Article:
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Found 28 results

  1. Details from the Washington Post here. Personally, I'm a little disappointed to hear that it's going to be, in part, ANOTHER pizza place; I realize that's not the entire focus of the place, but I don't think we're exactly lacking for good pizza places in DC.
  2. I'm starting a dedicated topic about Zaytinya because it doesn't appear to have one. It's on my mind right now, mostly because a friend is going there tonight and her pronunciation cracked me up. I have zero idea of I myself pronounce it right (Zay-TEE-nyah), however I am completely certain that she wasn't even close. The number of variations I see on the spelling of the name also astounds me. My most recent visit was two weeks ago for lunch. I find lunch to be a pleasant time to visit the place - less crowded, particularly in the bar area. That said, when my friend and I arrived and asked about a table for two, we received blank stares from the two hostesses (in spite of it being after 1 pm, and there being quite a few vacant two-tops scattered here and there). We took matters into our own hands and sat in the bar. Service was prompt (until it was check time) and the food was very, very tasty. Although...as I am sitting here typing, I realize that our carrot fritters never did arrive. Hmm. We had the stewed lamb with eggplant puree, asparagus, chicken with orzo and tomato sauce, and hummus. My new-to-town friend, originally from Wales by way of NYC, was suitably impressed, particularly when the bill amounted to about $30 with tip.
  3. A joint venture between Cava and Mama Lucias in Park Potomac. Was at a preview party tonight.... 800 degree oven,good pizza's.- not quite orso or pupatello...but much better thah matchbox. And no corporate board driving the food. Had some spicy pork sliders, among other tastes. Should do great and a welcome addition to the wasteland of food in Potomac!
  4. After a couple "meh" experiences at other sushi spots around town, I have seen the truth, and it is Hori-san's sushi rice. I absolutely cannot bring myself to get excited about eating sushi anywhere else. Yes, yes, the fish is superb, impeccably prepared, and seasoned such that your soy sauce and freshly grated wasabi stare on longingly as you neglect them throughout the meal. But that rice. So perfectly seasoned, juuuuust sweet enough, and never overpacked or structurally unsound. I honestly think you do yourself a disservice by ordering sashimi at Kata. As far as I can tell, the play is to get an appetizer or two (chicken skewers 3 ways, miso eggplant, and the ceviche wouldn't be a bad way to go), and then ask for an omakase sushi from the chef with as few or many pieces as you feel like. We've done this both from the sushi bar and the tables.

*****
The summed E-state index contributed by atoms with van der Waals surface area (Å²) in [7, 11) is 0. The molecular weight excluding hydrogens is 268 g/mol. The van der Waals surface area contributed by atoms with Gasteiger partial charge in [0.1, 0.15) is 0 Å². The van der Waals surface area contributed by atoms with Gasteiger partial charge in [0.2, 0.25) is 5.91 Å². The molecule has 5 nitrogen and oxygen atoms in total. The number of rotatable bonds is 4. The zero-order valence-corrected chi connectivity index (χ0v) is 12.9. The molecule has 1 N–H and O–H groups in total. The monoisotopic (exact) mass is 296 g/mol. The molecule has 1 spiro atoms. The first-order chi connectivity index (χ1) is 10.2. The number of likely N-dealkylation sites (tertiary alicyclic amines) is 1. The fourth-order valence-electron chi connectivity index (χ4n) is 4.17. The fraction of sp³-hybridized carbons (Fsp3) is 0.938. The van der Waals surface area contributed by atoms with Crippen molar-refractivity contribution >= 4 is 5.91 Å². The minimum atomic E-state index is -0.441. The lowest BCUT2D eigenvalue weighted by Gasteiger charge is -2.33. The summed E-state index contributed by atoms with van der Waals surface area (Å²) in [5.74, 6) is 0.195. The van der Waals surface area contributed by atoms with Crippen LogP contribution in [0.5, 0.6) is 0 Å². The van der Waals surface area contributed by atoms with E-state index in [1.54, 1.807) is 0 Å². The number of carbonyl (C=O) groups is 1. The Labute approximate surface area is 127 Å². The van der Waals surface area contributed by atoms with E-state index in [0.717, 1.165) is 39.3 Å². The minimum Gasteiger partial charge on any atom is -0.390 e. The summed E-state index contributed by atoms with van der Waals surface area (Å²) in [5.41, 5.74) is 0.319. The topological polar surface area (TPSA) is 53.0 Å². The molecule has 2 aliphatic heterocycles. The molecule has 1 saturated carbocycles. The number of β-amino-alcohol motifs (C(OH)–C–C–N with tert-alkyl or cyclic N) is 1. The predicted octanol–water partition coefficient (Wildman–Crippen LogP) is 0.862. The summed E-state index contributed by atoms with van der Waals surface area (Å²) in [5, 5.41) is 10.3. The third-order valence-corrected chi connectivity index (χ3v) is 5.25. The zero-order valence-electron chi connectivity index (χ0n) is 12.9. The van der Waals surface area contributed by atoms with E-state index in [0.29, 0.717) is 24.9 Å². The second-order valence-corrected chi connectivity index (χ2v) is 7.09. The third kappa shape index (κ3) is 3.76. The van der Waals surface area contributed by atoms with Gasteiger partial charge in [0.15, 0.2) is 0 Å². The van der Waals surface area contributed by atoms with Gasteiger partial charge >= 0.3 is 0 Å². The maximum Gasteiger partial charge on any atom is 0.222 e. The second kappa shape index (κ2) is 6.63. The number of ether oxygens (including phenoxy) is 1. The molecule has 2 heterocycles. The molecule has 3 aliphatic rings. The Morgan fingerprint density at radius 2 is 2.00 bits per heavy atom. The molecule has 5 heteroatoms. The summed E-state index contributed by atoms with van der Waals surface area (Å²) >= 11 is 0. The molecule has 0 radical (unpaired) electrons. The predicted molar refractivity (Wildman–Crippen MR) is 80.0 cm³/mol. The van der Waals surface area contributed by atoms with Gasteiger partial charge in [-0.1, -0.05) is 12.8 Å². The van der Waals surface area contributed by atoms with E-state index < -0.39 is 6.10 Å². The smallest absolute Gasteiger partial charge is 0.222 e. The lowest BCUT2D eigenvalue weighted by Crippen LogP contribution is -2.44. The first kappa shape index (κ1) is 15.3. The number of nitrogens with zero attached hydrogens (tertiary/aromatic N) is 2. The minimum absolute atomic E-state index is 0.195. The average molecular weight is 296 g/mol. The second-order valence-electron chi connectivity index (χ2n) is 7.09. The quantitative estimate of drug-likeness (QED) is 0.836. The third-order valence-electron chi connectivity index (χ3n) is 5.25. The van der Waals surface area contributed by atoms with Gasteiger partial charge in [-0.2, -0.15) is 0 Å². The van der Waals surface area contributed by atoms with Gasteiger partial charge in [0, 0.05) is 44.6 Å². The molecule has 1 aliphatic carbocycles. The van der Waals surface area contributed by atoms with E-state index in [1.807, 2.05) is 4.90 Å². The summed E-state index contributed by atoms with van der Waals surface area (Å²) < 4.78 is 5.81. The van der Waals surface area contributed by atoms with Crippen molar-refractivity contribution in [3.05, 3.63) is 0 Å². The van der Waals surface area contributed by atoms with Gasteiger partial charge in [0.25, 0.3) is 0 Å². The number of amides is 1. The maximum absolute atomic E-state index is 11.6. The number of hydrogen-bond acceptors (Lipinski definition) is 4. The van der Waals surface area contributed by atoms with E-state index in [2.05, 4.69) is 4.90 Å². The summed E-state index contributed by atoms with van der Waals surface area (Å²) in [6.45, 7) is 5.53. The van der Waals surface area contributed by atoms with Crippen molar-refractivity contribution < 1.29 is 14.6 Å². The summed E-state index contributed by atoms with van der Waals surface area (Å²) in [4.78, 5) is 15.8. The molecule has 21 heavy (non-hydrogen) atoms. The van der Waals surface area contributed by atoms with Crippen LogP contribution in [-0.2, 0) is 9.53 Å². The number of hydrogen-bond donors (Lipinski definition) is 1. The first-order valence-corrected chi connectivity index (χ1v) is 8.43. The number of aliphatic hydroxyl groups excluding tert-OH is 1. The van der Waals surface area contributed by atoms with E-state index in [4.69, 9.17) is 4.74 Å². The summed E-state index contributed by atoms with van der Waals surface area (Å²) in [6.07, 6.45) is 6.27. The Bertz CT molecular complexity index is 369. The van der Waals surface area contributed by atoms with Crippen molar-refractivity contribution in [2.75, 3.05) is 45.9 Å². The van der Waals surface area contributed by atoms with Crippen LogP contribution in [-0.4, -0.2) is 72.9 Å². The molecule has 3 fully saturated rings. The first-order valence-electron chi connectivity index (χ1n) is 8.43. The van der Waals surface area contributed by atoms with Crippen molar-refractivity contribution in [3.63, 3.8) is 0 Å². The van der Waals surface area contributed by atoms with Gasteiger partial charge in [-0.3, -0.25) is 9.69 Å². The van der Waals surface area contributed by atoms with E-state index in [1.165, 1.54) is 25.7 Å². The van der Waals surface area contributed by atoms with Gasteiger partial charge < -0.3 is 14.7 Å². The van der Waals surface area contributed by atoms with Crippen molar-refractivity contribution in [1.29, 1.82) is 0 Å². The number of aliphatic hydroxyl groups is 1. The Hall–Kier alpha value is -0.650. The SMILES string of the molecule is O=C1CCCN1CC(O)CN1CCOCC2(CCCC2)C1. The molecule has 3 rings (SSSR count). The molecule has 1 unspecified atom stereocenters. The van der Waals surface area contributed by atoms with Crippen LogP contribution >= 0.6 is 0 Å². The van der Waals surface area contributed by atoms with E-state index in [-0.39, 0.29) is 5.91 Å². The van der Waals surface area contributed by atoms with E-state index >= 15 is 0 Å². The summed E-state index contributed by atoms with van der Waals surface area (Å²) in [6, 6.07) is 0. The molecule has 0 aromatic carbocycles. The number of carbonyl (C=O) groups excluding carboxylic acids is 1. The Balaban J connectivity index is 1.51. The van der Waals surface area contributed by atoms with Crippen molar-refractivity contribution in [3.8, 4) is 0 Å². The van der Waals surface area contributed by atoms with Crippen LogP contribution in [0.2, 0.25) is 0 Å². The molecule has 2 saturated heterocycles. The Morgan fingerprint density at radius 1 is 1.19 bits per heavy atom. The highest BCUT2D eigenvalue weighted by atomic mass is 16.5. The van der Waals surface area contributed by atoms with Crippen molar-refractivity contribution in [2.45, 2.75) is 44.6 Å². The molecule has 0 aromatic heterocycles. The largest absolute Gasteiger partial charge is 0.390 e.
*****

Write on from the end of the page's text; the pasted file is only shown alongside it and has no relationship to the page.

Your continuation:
5. Edan Macquaid, long-time pizzaiolo at 2 Amys, is partnering with the owners of 2941 to open a pizzeria in downtown Falls Church. The name is to be determined, and the location is best kept off-the-record for now. This has been in the works for some time, and, at least on paper, has the potential to be one of the most exciting restaurants to open in 2008. Look for Macquaid back in action as a full partner, serving up wood-fired Neopolitan pizza - possibly with DOC status - antipasti, a full selection of beer and wine, possibly a liquor license, an exhibition kitchen, and seating at the bar. Not all details have been resolved, and I don't wish to overstep my bounds, so this is all I feel comfortable saying for now. Congratulations to everyone involved, and we'll see you soon. Cheers! Rocks.
  6. First time at Fox's Den on Main Street in Annapolis. solid gastropub from same folks as Level and Vida Taco. Shared salad, meatballs and pizza. All were solid. Will go back as there as no wait and the food was solid.